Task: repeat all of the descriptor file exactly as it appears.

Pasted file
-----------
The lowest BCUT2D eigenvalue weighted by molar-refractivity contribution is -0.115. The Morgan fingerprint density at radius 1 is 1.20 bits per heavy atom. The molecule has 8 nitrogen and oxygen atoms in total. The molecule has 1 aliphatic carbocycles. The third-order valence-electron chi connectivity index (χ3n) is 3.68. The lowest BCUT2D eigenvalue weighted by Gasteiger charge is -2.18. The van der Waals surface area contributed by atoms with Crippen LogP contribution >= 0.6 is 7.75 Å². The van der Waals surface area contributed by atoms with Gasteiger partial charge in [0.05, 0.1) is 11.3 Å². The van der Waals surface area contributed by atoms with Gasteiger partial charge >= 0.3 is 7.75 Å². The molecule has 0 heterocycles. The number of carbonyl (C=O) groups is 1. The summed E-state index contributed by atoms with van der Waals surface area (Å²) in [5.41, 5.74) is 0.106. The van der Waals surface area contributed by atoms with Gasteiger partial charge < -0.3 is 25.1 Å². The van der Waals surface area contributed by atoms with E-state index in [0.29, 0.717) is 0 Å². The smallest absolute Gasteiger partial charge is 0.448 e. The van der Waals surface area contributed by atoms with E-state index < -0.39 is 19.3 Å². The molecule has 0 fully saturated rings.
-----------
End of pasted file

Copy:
The lowest BCUT2D eigenvalue weighted by molar-refractivity contribution is -0.115. The Morgan fingerprint density at radius 1 is 1.20 bits per heavy atom. The molecule has 8 nitrogen and oxygen atoms in total. The molecule has 1 aliphatic carbocycles. The third-order valence-electron chi connectivity index (χ3n) is 3.68. The lowest BCUT2D eigenvalue weighted by Gasteiger charge is -2.18. The van der Waals surface area contributed by atoms with Crippen LogP contribution >= 0.6 is 7.75 Å². The van der Waals surface area contributed by atoms with Gasteiger partial charge in [0.05, 0.1) is 11.3 Å². The van der Waals surface area contributed by atoms with Gasteiger partial charge >= 0.3 is 7.75 Å². The molecule has 0 heterocycles. The number of carbonyl (C=O) groups is 1. The summed E-state index contributed by atoms with van der Waals surface area (Å²) in [5.41, 5.74) is 0.106. The van der Waals surface area contributed by atoms with Gasteiger partial charge < -0.3 is 25.1 Å². The van der Waals surface area contributed by atoms with E-state index in [0.29, 0.717) is 0 Å². The smallest absolute Gasteiger partial charge is 0.448 e. The van der Waals surface area contributed by atoms with E-state index < -0.39 is 19.3 Å². The molecule has 0 fully saturated rings.